- The Food and Drug Administration has greenlit another Gilead drug to prevent HIV infections, granting it a broad label that includes adults and adolescents at risk of sexually acquiring the disease.
- Regulators didn't, however, approve Gilead's Descovy for cisgender women at risk of contracting HIV through vaginal sex. The company had been pushing for that group to be included on the drug's label, arguing that data from a study of cisgender men and transgender women who have sex with men could be extrapolated.
- Until Thursday, Gilead's Truvada was the only pill approved for HIV pre-exposure prophylaxis, or PrEP. The drug could face generic competition as early as next year, providing an incentive for Gilead to transition patients onto Descovy to protect a $2 billion revenue stream.
It's unclear whether Descovy (emtricitabine/tenofovir alafenamide), which was previously approved to treat patients with HIV, will increase PrEP use with its expanded label.
Of the 1.2 million U.S. patients eligible for HIV PrEP, RBC Capital Markets estimates 200,000 are actually receiving it. Access to preventative HIV drugs has been a challenge for many of them due to cost and insurance barriers. The list prices for Descovy and Truvada (emtricitabine/tenofovir disoproxil fumarate) were each $1,758 per month.
One group of particular concern for healthcare providers is women. The Centers for Disease Control and Prevention says women comprised 19% of the 38,739 new HIV diagnoses in 2017; yet, according to estimates from Jefferies, they account for less than 7% of PrEP use.
At an August meeting with one of the FDA's advisory committees, some Descovy for PrEP advocates argued that excluding cisgender women from the drug's label could put the group's health at greater risk.
Gilead didn't provide data on cisgender women in its Descovy for PrEP approval application, something that frustrated committee members. "We have failed women," Committee Chairperson Lindsey Baden, an infectious disease physician, said during the meeting. "To be at this point and not have the data to guide decision-making is a shame on all of us."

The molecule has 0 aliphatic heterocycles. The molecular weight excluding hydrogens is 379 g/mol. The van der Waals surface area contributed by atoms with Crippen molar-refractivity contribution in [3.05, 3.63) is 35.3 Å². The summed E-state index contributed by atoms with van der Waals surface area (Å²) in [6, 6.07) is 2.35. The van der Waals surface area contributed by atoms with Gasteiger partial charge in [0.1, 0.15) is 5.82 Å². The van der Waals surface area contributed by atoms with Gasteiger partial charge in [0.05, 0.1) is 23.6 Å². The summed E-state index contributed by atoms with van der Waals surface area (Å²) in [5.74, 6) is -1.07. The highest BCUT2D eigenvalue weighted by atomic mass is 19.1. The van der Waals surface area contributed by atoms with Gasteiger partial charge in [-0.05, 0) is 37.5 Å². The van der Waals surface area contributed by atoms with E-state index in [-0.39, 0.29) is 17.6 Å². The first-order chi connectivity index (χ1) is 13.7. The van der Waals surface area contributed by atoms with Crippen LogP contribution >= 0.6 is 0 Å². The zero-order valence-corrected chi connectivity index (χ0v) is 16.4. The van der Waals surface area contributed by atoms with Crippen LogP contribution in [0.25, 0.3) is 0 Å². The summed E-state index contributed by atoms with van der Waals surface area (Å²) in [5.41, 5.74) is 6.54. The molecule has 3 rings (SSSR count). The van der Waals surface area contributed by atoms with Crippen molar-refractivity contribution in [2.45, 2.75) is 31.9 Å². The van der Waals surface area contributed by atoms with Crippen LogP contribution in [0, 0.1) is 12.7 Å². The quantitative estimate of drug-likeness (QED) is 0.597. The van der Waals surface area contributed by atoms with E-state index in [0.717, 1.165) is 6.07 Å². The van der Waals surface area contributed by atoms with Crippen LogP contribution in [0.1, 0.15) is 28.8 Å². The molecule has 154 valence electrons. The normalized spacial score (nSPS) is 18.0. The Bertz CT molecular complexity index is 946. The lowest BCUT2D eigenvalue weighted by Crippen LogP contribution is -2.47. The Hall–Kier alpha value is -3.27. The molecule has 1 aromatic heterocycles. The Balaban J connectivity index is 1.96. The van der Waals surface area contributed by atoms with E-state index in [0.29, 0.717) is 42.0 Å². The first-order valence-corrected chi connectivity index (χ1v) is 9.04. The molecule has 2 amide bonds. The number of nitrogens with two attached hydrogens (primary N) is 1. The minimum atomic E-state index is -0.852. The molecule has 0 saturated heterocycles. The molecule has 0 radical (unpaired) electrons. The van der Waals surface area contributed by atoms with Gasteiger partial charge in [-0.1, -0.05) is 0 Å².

The committee ultimately voted 10 to 8 against recommending approval in cisgender women, citing the lack of data. Gilead representatives at the time said the company was committed to running Descovy for PrEP trials in cisgender women, regardless of the approval outcome.
Conversely, the committee was almost unanimous on Descovy for PrEP's use in men and transgender women, voting 16 to 2 in favor of clearing the drug for those patients at high risk of contracting HIV. The vote hinged on data from DISCOVER, a Phase 3 study that enrolled 5,400 of these patients and found Descovy was non-inferior to Truvada in preventing HIV infection.
Notably, 99% of the DISCOVER participants were men, which the committee said made it difficult to evaluate Descovy for PrEP in transgender women.
While the FDA isn't bound to follow advisory committee recommendations, it usually does. Wall Street analysts therefore anticipated Descovy for PrEP's approval to shake out the way it did.
They now expect Gilead's focus will be switching PrEP patients from Truvada to Descovy before the former goes generic.
Opponents of Descovy for PrEP have argued that Gilead is seeking approval because of business interests, not patient needs. They have highlighted how one of Descovy's active ingredients is nearly 20 years old, and say they're worried Gilead will market the drug as superior, rather than non-inferior, to Truvada, which could influence doctors' prescribing decisions and lead to higher costs for patients.